By Amy Kent
Herald Staff Writer
Strong leadership is an important aspect to sustaining a growing community and in an attempt to build the next generation, the annual Clinton Area Chamber of Commerce Leadership Institute begins Tuesday.
Along with so many respected city figures before them, 25 of Clinton’s up-and-coming business professionals will take part in the five-month program that will teach participants how to improve their leadership skills, hone in on their strengths, adapt their weaknesses and prepare themselves for their futures as community leaders.
“I learned about it right when they were starting to talk about it and I knew right away that I wanted to be a part of it,” Jenelle Kreiling, Clinton Regional Development Corp. economic development specialist, said. “I have friends that have participated in similar programs in other areas and I think it’s a very interesting and fun way to get involved and learn about the community.”
Since 1985 the leadership institute has developed and strengthened the community through the bi-weekly educational sessions that will challenge participants to think outside of the box and find new ways to motivate those around them.
This year’s potential leaders will have a little different approach compared to those before them as the leadership institute committee is stripping down the program and getting back to the essential lessons it is meant to teach.
“For many and numerous years they were really all the same, but myself and other committee members really made an effort to put the focus on leadership in general,” leadership committee chairman Nate Kreinbrink said.
In order to bring that focus back, the leadership committee made the decision to remove the project portion of the institute to not only realign what leadership means, but to also generate a little more intake from participants.
According to Kreinbrink, the number of participants has continually declined over the years and he believes that is in part because of the time commitment needed to complete those community projects.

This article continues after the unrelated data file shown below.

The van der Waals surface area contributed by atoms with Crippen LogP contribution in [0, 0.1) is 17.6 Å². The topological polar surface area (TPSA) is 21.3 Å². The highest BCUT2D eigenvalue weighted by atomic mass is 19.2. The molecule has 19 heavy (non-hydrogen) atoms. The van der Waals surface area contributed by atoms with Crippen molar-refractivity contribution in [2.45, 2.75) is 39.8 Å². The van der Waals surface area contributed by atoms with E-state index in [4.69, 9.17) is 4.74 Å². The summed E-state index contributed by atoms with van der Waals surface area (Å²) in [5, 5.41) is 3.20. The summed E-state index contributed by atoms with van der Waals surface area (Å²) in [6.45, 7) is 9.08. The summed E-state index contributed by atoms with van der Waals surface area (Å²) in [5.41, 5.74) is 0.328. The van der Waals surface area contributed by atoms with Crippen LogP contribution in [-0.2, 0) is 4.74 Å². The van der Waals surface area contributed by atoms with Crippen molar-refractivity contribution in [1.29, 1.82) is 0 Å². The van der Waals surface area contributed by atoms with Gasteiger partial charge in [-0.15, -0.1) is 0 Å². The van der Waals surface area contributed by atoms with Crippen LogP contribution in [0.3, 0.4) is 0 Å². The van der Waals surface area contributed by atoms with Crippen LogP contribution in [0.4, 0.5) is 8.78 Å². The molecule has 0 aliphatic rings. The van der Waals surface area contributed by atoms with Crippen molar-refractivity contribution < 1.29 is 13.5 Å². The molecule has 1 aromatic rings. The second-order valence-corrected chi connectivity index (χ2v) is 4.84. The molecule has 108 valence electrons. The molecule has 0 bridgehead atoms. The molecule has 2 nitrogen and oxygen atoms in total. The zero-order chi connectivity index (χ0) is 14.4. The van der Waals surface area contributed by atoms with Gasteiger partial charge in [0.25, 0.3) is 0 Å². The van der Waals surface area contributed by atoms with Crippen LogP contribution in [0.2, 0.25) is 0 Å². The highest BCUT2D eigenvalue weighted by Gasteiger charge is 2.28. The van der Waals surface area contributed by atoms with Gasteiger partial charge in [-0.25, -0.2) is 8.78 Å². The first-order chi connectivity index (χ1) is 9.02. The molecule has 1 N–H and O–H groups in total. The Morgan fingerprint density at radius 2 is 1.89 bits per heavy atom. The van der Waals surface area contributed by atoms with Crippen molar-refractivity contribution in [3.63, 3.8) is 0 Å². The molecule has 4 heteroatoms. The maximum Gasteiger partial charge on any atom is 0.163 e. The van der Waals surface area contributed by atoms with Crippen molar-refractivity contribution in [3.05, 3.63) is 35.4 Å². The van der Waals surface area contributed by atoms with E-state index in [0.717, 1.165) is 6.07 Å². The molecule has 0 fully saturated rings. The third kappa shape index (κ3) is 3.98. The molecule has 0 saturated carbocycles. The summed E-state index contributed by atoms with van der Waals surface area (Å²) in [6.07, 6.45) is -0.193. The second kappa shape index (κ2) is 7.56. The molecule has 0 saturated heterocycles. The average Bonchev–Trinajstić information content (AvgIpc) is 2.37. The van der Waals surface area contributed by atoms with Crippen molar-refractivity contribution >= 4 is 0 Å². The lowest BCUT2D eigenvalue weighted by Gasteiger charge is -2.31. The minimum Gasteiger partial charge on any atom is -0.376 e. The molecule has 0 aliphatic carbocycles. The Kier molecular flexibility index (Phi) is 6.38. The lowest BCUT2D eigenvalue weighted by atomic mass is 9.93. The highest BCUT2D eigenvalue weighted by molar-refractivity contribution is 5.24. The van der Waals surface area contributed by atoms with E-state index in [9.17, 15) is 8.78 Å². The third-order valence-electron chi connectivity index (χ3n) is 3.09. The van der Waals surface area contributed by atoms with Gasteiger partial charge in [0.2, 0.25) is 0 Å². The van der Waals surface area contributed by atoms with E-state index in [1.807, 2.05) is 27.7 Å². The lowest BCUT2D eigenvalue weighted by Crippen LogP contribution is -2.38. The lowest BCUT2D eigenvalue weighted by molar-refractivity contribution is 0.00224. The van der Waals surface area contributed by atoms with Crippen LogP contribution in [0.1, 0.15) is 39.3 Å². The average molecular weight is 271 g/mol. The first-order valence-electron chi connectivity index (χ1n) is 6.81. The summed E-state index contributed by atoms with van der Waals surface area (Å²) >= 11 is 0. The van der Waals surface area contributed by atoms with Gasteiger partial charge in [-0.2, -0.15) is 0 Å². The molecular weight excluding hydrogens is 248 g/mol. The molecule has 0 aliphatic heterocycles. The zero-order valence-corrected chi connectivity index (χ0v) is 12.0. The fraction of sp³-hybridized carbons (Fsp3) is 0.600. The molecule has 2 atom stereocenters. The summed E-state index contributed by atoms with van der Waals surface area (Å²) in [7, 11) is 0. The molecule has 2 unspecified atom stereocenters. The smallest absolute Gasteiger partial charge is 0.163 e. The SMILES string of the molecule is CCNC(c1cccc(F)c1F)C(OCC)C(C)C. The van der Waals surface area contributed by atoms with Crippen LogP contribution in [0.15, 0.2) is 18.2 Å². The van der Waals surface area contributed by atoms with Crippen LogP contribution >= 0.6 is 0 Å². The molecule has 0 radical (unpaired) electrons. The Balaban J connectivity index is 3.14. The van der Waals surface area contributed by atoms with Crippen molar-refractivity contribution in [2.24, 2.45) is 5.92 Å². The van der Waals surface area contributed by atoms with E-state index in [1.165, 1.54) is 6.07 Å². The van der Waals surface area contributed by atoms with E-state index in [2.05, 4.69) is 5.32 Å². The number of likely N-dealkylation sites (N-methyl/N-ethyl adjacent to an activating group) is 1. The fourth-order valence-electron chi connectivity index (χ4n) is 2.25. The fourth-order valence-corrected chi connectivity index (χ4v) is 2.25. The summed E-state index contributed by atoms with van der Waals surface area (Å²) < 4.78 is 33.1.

“The project was such a time commitment that I think it did scare some people away,” Kreinbrink said. “There have been some great projects done and in no way do we want to discredit any of those projects but were trying to return the focus back to leadership. Now, were giving them the resources and giving them the tools and letting them take ownership on their own but not making it a requirement of the class.”
In addition to no longer requiring the community project, the Leadership Institute has teamed up with a few new partners for this year’s class.
Along with the Clinton Area Chamber of Commerce, Ashford University, Clinton Community College and the Iowa State Extension Office will also join the Leadership Institute, giving the program a little more background in educating those future leaders.
“This year is particularly exciting because the Chamber has partnered with Iowa State, Ashford and CCC to really enhance the credible education of the leadership institute,” Chamber of Commerce President and CEO Nathan Sondegroth said. “This year we’ve really tried to stretch the partnerships.”
In doing so, participants will now get hands-on training from local educators during the program and will also have an opportunity to network with influential members of the Clinton community.
For Kreiling, getting down to the basics of leadership is one of the things she is looking forward to, but also having that opportunity to meet like-minded people in Clinton is anther important advantage that she will take with her as a future community leader.
“I think that we will start off learning how to communicate with others and what our strengths are and build off that,” Kreiling said. “But, even beyond that, just to meet other people in the community who are excited to learn about Clinton and become future leaders. I’m hoping to make good friends from it. Getting to know people who are invested in this community is going to be a really important thing.”